Re: Degrees of Competence

Subject: Re: Degrees of Competence
From: Nora Merhar <nmerhar -at- CHARLESINDUSTRIES -dot- COM>
Date: Fri, 18 Sep 1998 10:58:31 -0500

This degree/non-degree stuff is a non-issue as far as I'm concerned.
It seems to boil down to non-degreed people defending the value of
experience, and degreed people defending the value of a degree.

Onne lister (whose post I deleted, very sorry) said that she didn't have
a degree, and went on to discuss the battery of tests and interviews
that she had to go through to get her current job--because the company
believes in hiring the most intelligent people, not necessarily those
with degrees.

She approved of this method. OTOH, if I had to go through intelligence
and personality tests, plus a 4-5 hour interview, I'd bill for my
time! This is NOT a flame--just an illustration of the truth expressed
on this list time and time again--one person's heaven is another
person's hell.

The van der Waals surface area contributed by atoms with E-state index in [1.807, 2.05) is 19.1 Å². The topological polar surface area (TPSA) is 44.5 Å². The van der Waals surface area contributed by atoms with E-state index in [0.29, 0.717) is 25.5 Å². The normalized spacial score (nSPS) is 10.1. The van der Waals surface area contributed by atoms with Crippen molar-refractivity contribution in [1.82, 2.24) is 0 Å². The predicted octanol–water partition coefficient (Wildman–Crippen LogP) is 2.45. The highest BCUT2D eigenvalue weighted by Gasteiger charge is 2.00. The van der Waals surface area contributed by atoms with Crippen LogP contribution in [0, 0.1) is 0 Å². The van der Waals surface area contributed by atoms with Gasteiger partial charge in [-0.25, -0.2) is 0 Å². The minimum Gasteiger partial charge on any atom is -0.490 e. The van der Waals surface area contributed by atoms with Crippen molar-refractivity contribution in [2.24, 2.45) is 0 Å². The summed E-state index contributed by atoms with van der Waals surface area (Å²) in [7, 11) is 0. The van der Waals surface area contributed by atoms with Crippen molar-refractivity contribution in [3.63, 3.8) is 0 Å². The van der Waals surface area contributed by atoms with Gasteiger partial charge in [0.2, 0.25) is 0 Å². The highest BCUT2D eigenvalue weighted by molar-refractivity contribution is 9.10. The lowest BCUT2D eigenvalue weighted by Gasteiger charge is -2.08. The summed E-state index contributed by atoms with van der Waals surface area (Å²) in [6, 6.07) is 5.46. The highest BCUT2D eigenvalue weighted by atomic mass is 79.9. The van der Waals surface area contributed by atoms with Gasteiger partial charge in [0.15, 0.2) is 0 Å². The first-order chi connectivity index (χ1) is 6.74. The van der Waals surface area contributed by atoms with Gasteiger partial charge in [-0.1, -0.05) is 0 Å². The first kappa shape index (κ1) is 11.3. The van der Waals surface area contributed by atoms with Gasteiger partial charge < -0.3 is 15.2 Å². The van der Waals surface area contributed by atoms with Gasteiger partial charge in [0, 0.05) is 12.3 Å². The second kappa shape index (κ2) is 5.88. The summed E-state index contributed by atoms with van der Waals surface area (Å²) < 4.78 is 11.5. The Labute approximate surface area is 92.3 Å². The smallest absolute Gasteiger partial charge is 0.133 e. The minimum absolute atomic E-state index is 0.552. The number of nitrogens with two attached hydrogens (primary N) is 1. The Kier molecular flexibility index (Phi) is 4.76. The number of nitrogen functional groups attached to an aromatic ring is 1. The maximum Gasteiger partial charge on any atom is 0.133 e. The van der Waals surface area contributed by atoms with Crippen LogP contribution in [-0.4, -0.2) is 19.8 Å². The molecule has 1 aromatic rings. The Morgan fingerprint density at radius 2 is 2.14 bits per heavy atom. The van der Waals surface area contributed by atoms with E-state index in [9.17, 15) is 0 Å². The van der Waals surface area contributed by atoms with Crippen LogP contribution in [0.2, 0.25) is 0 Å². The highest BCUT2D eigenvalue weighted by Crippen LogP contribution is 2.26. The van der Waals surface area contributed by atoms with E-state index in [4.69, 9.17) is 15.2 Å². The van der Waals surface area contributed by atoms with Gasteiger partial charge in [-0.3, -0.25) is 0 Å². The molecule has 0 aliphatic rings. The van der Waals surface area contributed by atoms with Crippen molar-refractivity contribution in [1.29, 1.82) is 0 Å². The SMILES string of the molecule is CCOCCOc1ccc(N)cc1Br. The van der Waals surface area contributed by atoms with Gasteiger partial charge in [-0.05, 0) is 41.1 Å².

To me, tests prove very little except that a person tests well (and I
am one of those people who test well--this is not sour grapes), and
intelligence does not necessarily indicate common sense, people
skills, or the ability to think on your feet. Nor does a degree
indicate this. Hiring anyone is taking a leap of faith--you do your
best to find the best person for the job, and then pray you end up
with a diamond instead of a lump of coal.

It is not surprising that companies try to weed out applicants based
on degrees, I.Q. test, personality tests, etc., but there is no one
reliable predictor of success on the job--at least none that I've
heard of. If there was, all companies would be using it!

Life is not fair, guys. If your dream job requires a degree and you
don't have one, it wasn't really your dream job. For those of you
whose companies require degrees to promote you, why don't you take
advantage of that tuition reimbursement plan and start working on that
degree? While I agree that one shouldn't necessarily "need" a degree
to advance in this field, why not at least start taking classes
towards one? It shows you want to continue to learn and grow. If the
classes just re-cover stuff you already know, then you should ace
them, right?

And if you're getting jobs and are perfectly happy without the degree,
then what's the problem?

Nora
nmerhar -at- charlesindustries -dot- com

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